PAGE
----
The main contender in the battle to merge with Italy's state telecom company is Germany's Deutsche Telekom. But the Italian company's main shareholders are reported to be shifting their favour towards Olivetti.
Shareholders have until the end of today to make up their minds. Despite Olivetti's "sketchy" merger plans, it could be in with a chance if it wins more than 35 percent of the votes. The company, that shed its PC business more than 16 months ago, said it would walk away from the deal if it draws in less than 35 percent.
"Olivetti may only be one sixth of the size of Deutsche, but the big issue is shareholder preference. There're some major obstacles in the way such as government/regulatory clearance, which may take 6 to 12 months or even longer," said Dataquest principle analyst Steve Wallage.
Analysts also doubt the wisdom behind the deal. "There's very little synergy between both national players. Apart from the sheer size, what can they bring to the party?" said Wallage.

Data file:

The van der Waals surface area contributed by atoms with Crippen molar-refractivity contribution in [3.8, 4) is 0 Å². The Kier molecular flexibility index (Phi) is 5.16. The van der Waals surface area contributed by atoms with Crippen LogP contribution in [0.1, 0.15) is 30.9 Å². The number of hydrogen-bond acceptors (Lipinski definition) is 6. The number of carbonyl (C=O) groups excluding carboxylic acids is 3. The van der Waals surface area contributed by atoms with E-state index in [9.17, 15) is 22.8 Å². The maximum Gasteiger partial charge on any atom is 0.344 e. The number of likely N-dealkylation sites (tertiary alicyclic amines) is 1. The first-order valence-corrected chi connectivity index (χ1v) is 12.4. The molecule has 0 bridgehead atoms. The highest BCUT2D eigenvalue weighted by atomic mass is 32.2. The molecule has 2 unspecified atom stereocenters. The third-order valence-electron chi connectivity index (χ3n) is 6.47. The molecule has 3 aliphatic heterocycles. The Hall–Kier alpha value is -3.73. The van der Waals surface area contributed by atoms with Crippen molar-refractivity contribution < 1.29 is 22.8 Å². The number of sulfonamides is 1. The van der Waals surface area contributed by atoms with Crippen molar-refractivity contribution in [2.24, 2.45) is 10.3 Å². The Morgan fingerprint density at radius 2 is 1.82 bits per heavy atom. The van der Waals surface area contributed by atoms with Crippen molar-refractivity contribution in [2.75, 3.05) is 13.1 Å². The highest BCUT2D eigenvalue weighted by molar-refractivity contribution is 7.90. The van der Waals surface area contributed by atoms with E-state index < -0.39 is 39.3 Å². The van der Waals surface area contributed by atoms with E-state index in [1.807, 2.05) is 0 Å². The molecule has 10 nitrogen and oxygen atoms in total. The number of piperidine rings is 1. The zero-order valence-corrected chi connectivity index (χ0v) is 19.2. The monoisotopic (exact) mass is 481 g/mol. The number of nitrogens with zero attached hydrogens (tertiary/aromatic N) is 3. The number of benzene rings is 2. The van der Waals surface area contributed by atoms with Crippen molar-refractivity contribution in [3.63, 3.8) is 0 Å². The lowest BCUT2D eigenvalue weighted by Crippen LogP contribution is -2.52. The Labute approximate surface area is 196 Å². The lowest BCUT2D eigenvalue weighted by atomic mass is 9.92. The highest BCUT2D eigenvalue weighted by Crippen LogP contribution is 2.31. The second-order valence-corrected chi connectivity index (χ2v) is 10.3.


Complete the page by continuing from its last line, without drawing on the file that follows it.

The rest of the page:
There is also the issue of nationality. Observers believe some Telecom Italia shareholders may oppose a foreign take over.
If a German/Italian pact does win the votes, then a pan-European powerhouse worth some £108 bn will be created. It will be the world's second largest telephone company -- the biggest is Japan's NTT.
This, according to Wallage, will put pressure on our national carrier.
"A German/Italian merger would create a giant twice the size of BT with much more firepower. BT will be under pressure to look at merging or buying a company of similar size," he said.